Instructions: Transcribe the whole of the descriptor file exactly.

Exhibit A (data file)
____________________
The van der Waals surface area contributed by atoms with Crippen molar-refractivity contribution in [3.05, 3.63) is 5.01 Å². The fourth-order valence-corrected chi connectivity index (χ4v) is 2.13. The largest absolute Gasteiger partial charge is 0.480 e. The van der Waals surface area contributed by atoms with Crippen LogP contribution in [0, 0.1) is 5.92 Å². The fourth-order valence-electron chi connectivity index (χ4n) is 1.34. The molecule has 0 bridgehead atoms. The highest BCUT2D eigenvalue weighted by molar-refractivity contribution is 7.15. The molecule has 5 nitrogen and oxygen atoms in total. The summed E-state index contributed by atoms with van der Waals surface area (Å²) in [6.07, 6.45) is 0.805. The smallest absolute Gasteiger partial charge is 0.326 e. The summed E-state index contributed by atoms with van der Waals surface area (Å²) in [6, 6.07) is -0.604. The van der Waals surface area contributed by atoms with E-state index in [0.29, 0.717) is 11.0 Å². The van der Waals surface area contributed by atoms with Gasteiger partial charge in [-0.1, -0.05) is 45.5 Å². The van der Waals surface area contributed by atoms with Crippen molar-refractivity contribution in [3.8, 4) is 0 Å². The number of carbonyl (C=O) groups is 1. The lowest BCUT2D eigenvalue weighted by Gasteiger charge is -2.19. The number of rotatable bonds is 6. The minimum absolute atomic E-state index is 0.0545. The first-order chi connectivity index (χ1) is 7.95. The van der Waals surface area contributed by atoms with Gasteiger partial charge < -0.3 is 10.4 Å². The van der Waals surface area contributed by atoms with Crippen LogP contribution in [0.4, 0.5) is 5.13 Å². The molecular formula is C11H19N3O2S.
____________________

The van der Waals surface area contributed by atoms with Crippen molar-refractivity contribution in [3.05, 3.63) is 5.01 Å². The fourth-order valence-corrected chi connectivity index (χ4v) is 2.13. The largest absolute Gasteiger partial charge is 0.480 e. The van der Waals surface area contributed by atoms with Crippen LogP contribution in [0, 0.1) is 5.92 Å². The fourth-order valence-electron chi connectivity index (χ4n) is 1.34. The molecule has 0 bridgehead atoms. The highest BCUT2D eigenvalue weighted by molar-refractivity contribution is 7.15. The molecule has 5 nitrogen and oxygen atoms in total. The summed E-state index contributed by atoms with van der Waals surface area (Å²) in [6.07, 6.45) is 0.805. The smallest absolute Gasteiger partial charge is 0.326 e. The summed E-state index contributed by atoms with van der Waals surface area (Å²) in [6, 6.07) is -0.604. The van der Waals surface area contributed by atoms with E-state index in [0.29, 0.717) is 11.0 Å². The van der Waals surface area contributed by atoms with Gasteiger partial charge in [-0.1, -0.05) is 45.5 Å². The van der Waals surface area contributed by atoms with Crippen molar-refractivity contribution in [3.8, 4) is 0 Å². The number of carbonyl (C=O) groups is 1. The lowest BCUT2D eigenvalue weighted by Gasteiger charge is -2.19. The number of rotatable bonds is 6. The minimum absolute atomic E-state index is 0.0545. The first-order chi connectivity index (χ1) is 7.95. The van der Waals surface area contributed by atoms with Gasteiger partial charge < -0.3 is 10.4 Å². The van der Waals surface area contributed by atoms with Crippen LogP contribution in [0.4, 0.5) is 5.13 Å². The molecular formula is C11H19N3O2S.